Enforcement efforts on the internet end up looking much like attempting to catch water in a seive. Prime example: piracy, specifically filesharing. Napster in the late '90s was centralized, huge...and an easy target. Just like MySpace. From there, other programs sprung up which were less dependent on central administration and operation. Now, files are sent directly from one person to another, with a central server holding just an index. That's enough, under (for example) current Swedish copyright law, to keep a large and popular sharing site operational, although recent events say they might be testing that in their courts soon enough under pressure from US Big Media.

I realize I'm going on a bit long now, and perhaps digressing too far. I guess what I'm trying to get at is that there isn't much MySpace can do to alleviate the situation -- and ultimately, if they implement strict age-limiting controls, they will fail and another site will become "the next big thing" that can't do much to alleviate the situation. If the risk of young ones becoming prey to predators is going to be controlled, it has to be controlled by those young ones and by their parents. The only way to do that is education.

I just wonder if that can be explained satisfactorily to a judge or jury. Or, I suppose, if it holds up at all.

Posted by: Matt Wester | Jun 20, 2006 4:49:52 PM

You are, I'm fairly certain, correct that if MySpace does "too much" in response to this sort of concern, someone else will pop up to do something similar. Way back in around 1987, I set up what I suppose was a very early (and obviously tiny) social networking site on an Apple //e with a 1200 baud modem, and even then, hints of controls, etc., could cause claims of lameness.

That someone else who sets up the alternative will, in terms of identity and age verification, likely do something more than MySpace's initial controls (pre-Fox) but something less than whatever gets MySpace into the "too much" stage.

If the legal pressure mounts on that entity, the level of controls will slowly increase as the technology improves -- and if there is a demand, the technologies will develop. There's too much money in it for them not to.

But the post-Napster developments indicate that, as sievelike as it all is, the legal actions can change even internet behavior. As you note, the pressure from the US legal system *is* -- at least maybe -- going to knock out the nth "Napster replacement." And that's why I think that the presence of the legal pressure may end up having value.

I further agree that there is relatively little that MySpace can do with today's technology, though I may be more optimistic than you about what they can do that would at least knock out some of the low-hanging fruit of Bad Things. And so I don't agree that systematic controls are right out, at least long-term.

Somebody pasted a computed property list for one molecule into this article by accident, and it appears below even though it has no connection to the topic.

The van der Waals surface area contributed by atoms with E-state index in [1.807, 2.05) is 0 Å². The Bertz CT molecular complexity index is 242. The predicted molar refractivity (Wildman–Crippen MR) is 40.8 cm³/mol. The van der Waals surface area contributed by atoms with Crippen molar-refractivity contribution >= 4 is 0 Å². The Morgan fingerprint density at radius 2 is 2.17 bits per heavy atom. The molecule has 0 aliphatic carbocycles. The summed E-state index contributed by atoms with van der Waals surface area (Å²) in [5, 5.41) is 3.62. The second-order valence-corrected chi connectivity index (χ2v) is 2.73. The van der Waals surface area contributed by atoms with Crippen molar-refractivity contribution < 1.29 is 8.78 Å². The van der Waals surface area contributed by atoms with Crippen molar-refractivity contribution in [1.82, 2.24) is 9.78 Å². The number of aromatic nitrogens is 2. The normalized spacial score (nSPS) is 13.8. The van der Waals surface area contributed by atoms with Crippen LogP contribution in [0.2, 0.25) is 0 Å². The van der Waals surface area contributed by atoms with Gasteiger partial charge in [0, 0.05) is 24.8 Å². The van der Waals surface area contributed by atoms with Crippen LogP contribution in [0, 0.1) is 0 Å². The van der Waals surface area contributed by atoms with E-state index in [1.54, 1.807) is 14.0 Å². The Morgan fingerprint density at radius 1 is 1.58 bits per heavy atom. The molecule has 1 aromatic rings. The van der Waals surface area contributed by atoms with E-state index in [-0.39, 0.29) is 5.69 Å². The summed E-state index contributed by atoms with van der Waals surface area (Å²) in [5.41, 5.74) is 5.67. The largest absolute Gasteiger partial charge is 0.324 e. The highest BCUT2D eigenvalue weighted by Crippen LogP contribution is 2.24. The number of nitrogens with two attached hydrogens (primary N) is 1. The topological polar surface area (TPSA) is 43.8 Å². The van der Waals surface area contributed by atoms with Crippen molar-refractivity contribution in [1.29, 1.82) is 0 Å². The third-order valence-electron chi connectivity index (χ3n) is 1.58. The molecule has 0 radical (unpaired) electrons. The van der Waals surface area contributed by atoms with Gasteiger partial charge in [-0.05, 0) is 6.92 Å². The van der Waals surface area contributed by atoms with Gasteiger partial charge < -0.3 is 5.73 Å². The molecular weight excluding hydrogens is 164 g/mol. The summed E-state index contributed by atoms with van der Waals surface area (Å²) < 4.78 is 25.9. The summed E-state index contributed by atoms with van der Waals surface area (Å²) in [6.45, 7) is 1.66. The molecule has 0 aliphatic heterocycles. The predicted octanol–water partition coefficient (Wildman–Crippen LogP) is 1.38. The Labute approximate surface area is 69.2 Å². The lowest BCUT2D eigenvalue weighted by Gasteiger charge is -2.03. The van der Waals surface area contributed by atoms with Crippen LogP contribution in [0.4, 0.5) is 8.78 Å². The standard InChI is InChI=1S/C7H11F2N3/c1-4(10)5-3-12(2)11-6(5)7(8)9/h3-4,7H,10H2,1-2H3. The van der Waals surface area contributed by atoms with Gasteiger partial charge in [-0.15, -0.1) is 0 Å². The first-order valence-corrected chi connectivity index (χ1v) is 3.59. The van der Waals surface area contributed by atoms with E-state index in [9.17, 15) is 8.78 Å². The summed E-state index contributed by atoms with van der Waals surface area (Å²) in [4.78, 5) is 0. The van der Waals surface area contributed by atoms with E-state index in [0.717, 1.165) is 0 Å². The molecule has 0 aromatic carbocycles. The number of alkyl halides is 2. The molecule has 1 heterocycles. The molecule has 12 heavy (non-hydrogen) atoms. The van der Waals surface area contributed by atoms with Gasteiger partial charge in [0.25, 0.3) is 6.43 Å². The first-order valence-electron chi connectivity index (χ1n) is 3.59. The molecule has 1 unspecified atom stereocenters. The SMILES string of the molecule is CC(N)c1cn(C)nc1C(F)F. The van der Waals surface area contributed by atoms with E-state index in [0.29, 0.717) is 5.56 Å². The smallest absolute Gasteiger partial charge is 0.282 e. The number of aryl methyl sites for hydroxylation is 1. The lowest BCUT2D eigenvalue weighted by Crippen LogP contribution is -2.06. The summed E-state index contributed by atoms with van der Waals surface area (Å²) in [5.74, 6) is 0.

One could hope, too, that the press relating to lawsuits and the incidents cited in the complaint will get some parents to pay attention to what their kids are doing. These are faint hopes, I'll grant you.

And of course your final point is key. A jury may well conclude that better controls are necessary, and that if they're not feasible, it's negligent to have that sort of site at all.

Posted by: Bill Childs | Jun 20, 2006 5:51:29 PM

The big question here is, if more extensive age verification is required, who has to implement it? Every forum on the Internet? Every Blog? Every comment to those blogs? The Interent is communication and interaction, wouldn't the same arguments used against MySpace apply to anywhere on the Internet? And why is age the only thing that should be verified, how about felons, sex offenders, con-men, etc. This is really an attack on the concept of Interent anonymity.

There are a lot of foreseeable bad guys that might use the Interent and their existence is foreseeable to every website on the Internet. Does this mean every website should be burdened with the duty to stop them? Does this blog have to verify my age and identity to keep the rest of you safe?

Posted by: Ed | Jun 21, 2006 11:15:54 AM

Recall that the standard for negligence is exercising ordinary care under the circumstances. Part of my circumstances is the knowledge that the vast majority of readers are over 14 and that I make no effort to attract 14 year olds or, in fact, people under 18. So my circumstances dictate a very different extent of care than a company that markets to youth.